Each of these men, like all Black father figures, fights against the still pervasive stereotype of the absent Black father. It’s a notion that gained currency in the 1960s as the political advancements of the civil rights movement failed to translate into economic and social progress for everyday Black Americans, and social science research turned away from structural explanations for inequality toward a search for behavioral causes. In 1965, Daniel Patrick Moynihan, then an assistant secretary of labor, delivered a report to the Johnson White House, The Negro Family: The Case for National Action, arguing that the plight of Black American communities was in decline due to a simple factor: the crumbling of the family unit and, in particular, children being raised in fatherless homes.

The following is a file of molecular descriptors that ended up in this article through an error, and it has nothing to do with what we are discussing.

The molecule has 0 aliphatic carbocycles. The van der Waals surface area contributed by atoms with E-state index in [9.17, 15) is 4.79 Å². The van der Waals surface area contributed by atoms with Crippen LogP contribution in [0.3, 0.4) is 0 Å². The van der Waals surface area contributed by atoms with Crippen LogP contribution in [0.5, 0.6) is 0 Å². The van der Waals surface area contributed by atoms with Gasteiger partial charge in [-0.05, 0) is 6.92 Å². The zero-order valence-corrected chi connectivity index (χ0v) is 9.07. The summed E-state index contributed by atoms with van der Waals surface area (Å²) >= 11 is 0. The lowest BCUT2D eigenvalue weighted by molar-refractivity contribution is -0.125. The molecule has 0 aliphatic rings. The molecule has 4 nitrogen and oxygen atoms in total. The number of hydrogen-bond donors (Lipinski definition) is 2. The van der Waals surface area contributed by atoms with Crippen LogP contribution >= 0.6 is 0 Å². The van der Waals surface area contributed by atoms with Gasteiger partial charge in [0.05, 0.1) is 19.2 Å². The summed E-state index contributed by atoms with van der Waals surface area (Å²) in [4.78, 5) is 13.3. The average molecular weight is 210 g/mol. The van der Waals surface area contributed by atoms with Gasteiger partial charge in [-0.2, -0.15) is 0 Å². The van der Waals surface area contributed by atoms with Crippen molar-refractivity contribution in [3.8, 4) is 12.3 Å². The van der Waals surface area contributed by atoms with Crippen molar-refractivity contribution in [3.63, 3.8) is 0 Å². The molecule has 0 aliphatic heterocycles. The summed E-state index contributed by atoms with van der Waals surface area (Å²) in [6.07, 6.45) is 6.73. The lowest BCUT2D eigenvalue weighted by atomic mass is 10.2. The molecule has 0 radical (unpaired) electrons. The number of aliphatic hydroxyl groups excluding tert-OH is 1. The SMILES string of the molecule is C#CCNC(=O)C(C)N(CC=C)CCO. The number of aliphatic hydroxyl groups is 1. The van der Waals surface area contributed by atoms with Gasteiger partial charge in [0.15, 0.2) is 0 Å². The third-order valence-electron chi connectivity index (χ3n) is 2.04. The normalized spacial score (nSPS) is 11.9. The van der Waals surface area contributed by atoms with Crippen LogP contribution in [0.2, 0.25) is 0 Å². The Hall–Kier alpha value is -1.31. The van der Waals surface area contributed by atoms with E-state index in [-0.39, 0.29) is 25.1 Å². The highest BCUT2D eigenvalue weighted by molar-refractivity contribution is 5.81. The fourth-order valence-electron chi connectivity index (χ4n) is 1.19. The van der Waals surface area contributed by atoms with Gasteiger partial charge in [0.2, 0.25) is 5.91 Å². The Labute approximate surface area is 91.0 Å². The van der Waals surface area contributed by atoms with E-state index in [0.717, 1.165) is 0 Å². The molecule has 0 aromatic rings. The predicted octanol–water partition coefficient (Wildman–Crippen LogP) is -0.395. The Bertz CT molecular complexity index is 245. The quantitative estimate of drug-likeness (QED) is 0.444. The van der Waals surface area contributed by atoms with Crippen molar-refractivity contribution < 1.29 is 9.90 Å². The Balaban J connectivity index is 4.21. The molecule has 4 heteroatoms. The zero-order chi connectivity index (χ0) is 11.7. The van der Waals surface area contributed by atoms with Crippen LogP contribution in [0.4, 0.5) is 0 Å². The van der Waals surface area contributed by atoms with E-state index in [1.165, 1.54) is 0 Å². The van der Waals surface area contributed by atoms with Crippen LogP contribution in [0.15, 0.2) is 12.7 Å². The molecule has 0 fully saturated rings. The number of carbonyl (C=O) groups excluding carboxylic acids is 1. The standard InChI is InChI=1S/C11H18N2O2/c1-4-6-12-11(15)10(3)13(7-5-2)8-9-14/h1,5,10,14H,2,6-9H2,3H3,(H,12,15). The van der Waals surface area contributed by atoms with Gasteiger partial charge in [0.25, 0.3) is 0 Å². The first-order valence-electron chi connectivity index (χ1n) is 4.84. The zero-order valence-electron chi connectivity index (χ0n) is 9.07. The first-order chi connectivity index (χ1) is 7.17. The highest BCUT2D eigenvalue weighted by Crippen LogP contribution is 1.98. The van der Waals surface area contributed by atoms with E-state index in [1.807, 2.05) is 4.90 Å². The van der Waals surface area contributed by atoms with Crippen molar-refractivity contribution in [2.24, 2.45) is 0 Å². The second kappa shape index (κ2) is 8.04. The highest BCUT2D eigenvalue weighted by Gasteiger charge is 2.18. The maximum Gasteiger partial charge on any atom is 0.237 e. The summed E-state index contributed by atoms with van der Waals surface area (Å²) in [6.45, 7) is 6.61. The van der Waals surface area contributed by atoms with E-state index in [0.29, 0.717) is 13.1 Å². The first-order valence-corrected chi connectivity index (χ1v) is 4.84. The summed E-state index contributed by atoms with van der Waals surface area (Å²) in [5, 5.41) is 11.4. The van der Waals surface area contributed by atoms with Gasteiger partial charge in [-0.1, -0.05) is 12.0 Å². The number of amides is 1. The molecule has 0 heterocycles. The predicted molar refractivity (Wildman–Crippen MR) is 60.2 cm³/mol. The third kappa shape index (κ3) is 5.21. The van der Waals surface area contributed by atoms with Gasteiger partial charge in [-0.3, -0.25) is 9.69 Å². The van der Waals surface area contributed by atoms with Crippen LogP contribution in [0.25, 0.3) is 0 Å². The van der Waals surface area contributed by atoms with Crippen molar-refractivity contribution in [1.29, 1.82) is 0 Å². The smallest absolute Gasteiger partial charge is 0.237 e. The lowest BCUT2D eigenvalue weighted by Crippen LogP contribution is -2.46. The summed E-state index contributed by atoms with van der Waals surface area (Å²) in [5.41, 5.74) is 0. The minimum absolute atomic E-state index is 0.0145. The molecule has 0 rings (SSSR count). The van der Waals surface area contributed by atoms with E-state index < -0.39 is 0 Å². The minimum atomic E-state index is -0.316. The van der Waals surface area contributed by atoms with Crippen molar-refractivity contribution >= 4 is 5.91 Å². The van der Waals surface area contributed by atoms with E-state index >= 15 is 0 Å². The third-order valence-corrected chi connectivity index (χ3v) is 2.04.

There were 427 custodial deaths in India between 2016 and 2019. A 2019 survey of 12,000 police personnel across 21 states by Common Cause, a civil society organisation, and the Lokniti Programme of the Centre for the Study of Developing Societies, an MHRD-supported research institute, noted, among other things, a very high approval rating for police violence towards criminals. Nearly three-fourths of those interviewed thought it was acceptable for police to be violent with criminals for the greater good of society. Four out of five surveyed submitted that there was nothing wrong in beating up criminals to extract a confession.